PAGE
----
Casey v. KatzAnnotate this Case
THOMAS CASEY, Appellant, v. PHIL C. KATZ, as Administrator, etc., Respondent.
Lionel Browne and Harold A. Harwood for Appellant.
Henry F. Boyen, Frank J. Fontes and Douglas M. Moore for Respondent.
Plaintiff brought an action for malicious prosecution against defendant as administrator of the estate of Harry Lasky, deceased. A demurrer to the amended complaint was sustained without leave to amend and from the judgment which followed this appeal was taken.
The amended complaint alleges that Lasky died on September 21, 1949, and that defendant was appointed administrator of his estate on October 19, 1949. It contains no allegation that a claim was filed or presented.
Prior to October 1, 1949, section 707 of the Probate Code did not require the presentation of claims grounded in tort against the estates of decedents. (National Auto. & Cas. Ins. Co. v. Ainge, 34 Cal. 2d 806 [215 P.2d 13].) In 1949 however the Legislature amended section 707, Probate Code, to require the presentation of claims "for damages for physical injuries or death or injury to property." (Emphasis ours.)
 This action is based on the prosecution for battery of plaintiff on the complaint of the decedent in May, 1949, and the cause of action which survived decedent's death on September 21, 1949, is one for "injury to property." (Hunt v. Authier, 28 Cal. 2d 288 [169 P.2d 913, 171 A.L.R. 1379]; Moffat v. Smith, 33 Cal. 2d 905 [206 P.2d 353].) Since Probate Code, section 707 as amended requires the presentation of a claim "for injury to property" the cause of action in this case falls squarely within its terms. The date on which [114 Cal. App. 2d 393] the original complaint was filed does not appear in the transcript but since the appointment of defendant as administrator is alleged to have occurred on October 19, 1949, the original complaint must have been filed after the effective date of the amendment to Probate Code, section 707, which was October 1, 1949.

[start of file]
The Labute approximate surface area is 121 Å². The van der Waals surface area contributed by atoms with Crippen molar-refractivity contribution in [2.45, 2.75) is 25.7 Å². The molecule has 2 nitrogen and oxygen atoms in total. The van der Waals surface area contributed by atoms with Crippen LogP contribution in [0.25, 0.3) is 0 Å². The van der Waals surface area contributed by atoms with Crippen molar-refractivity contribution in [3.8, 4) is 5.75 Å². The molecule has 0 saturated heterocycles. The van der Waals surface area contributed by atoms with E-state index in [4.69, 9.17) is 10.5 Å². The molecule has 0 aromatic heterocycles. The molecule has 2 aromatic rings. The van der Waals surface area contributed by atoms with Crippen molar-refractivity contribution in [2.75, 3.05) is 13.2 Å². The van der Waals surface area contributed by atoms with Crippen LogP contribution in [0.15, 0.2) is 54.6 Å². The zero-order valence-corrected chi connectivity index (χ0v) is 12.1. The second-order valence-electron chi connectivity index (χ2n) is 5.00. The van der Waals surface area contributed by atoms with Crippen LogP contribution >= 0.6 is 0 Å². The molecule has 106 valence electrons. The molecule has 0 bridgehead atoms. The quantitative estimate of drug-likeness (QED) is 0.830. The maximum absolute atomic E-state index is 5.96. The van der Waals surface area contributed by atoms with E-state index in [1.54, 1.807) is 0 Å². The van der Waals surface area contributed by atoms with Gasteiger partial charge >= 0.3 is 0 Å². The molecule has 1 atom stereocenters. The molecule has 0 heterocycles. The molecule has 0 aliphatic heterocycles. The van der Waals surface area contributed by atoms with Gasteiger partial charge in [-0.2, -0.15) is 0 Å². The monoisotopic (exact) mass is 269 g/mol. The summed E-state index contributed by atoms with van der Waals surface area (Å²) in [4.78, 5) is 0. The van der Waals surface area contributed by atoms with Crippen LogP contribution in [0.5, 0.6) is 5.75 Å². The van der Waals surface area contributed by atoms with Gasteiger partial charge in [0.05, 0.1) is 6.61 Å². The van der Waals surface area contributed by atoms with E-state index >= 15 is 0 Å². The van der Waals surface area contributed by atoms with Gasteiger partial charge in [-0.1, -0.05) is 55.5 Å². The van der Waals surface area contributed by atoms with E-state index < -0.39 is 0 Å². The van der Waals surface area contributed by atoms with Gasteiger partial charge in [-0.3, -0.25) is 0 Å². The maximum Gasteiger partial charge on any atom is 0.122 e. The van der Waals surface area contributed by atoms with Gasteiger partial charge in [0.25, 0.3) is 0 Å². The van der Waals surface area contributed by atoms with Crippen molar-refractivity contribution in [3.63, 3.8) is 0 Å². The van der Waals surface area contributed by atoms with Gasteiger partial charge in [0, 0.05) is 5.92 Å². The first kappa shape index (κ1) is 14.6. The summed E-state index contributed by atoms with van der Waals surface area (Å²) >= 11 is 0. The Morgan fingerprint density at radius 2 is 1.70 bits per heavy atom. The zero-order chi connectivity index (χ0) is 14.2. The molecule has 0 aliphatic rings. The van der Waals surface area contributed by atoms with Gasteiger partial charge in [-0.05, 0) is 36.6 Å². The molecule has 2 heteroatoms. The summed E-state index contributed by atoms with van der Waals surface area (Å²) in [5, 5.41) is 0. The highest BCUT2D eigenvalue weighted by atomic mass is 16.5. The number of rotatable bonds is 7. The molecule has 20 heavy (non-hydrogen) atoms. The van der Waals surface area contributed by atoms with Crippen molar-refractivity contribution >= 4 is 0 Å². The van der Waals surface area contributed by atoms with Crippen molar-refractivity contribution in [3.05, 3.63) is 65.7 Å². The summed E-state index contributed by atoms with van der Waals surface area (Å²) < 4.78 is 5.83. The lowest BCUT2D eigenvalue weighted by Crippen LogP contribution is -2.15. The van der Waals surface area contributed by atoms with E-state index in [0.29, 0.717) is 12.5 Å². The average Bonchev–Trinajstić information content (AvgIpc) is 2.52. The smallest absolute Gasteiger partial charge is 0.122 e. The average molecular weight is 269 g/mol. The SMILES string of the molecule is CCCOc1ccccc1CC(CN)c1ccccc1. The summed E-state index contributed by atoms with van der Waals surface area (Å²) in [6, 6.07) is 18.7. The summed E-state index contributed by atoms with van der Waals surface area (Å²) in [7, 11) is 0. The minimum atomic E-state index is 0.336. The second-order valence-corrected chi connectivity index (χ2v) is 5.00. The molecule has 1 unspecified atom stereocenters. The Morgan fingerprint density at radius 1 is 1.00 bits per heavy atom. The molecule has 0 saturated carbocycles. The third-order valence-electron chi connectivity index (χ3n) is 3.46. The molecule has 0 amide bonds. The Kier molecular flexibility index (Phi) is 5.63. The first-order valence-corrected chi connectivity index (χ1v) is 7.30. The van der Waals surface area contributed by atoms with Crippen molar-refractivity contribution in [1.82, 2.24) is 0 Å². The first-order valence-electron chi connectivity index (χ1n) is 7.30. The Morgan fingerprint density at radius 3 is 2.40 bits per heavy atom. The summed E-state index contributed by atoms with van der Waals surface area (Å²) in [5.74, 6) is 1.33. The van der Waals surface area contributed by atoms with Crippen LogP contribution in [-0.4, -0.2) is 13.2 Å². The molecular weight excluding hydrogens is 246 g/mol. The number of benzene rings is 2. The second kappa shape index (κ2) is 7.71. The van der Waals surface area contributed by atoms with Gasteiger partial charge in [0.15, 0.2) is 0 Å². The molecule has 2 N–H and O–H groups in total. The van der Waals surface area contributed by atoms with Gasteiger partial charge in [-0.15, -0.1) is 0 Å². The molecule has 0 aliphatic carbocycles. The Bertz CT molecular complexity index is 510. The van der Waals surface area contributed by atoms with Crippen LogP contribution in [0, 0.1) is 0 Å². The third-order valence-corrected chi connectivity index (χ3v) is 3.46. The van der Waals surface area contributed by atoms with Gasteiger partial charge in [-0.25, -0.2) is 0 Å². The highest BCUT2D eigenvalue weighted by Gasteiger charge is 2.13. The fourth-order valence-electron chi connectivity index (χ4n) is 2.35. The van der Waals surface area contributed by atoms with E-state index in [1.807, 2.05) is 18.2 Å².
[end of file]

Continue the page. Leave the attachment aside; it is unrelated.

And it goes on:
The 1949 amendment to Probate Code, section 707, is not to be given retroactive effect so as to apply to actions which had been commenced before it became operative (National Auto. & Cas Ins. Co. v. Ainge, supra, 34 Cal.2d 810) but since it affects procedure only and not substantive rights it is properly applicable to all actions against representatives of decedent's estates commenced after its effective date.  No litigant has any vested rights in mere matters of procedure (San Bernardino County v. Industrial Acc. Com., 217 Cal. 618, 628 et seq. [20 P.2d 673]; Arques v. National Superior Co., 67 Cal. App. 2d 763, 778 [155 P.2d 643]; City of Los Angeles v. Oliver, 102 Cal. App. 299, 315-316 [283 P. 298]) so long as an adequate remedy remains (Kerchoff-Cuzner Mill & Lbr. Co. v. Olmstead, 85 Cal. 80 [24 P. 648]; Lantz v. Fishburn, 17 Cal. App. 583, 590 [120 P. 1068]). This rule finds frequent application where existing statutes of limitations are shortened or new ones adopted (5 Cal.Jur., Constitutional Law, § 148, pp. 755-756) and "(c)onditions precedent to the maintenance of causes of action that have already accrued may be imposed by the legislature, where the requirements operate only as reasonable restrictions on the exercise of the right to sue." (16 C.J.S., Constitutional Law, § 258, p. 680; Hewitt Logging Co. v. Northern Pac. Ry. Co., 97 Wash. 597 [166 P. 1153, 3 A.L.R. 198]; Lamburth v. Winchester Ave. R. Co., 76 F. 348.) In this case appellant had the full time allowed by Probate Code, section 707, within which to present the required claim so that it is not open to him to argue that the time actually available was unreasonably short.
Nourse, P. J., and Goodell, J., concurred.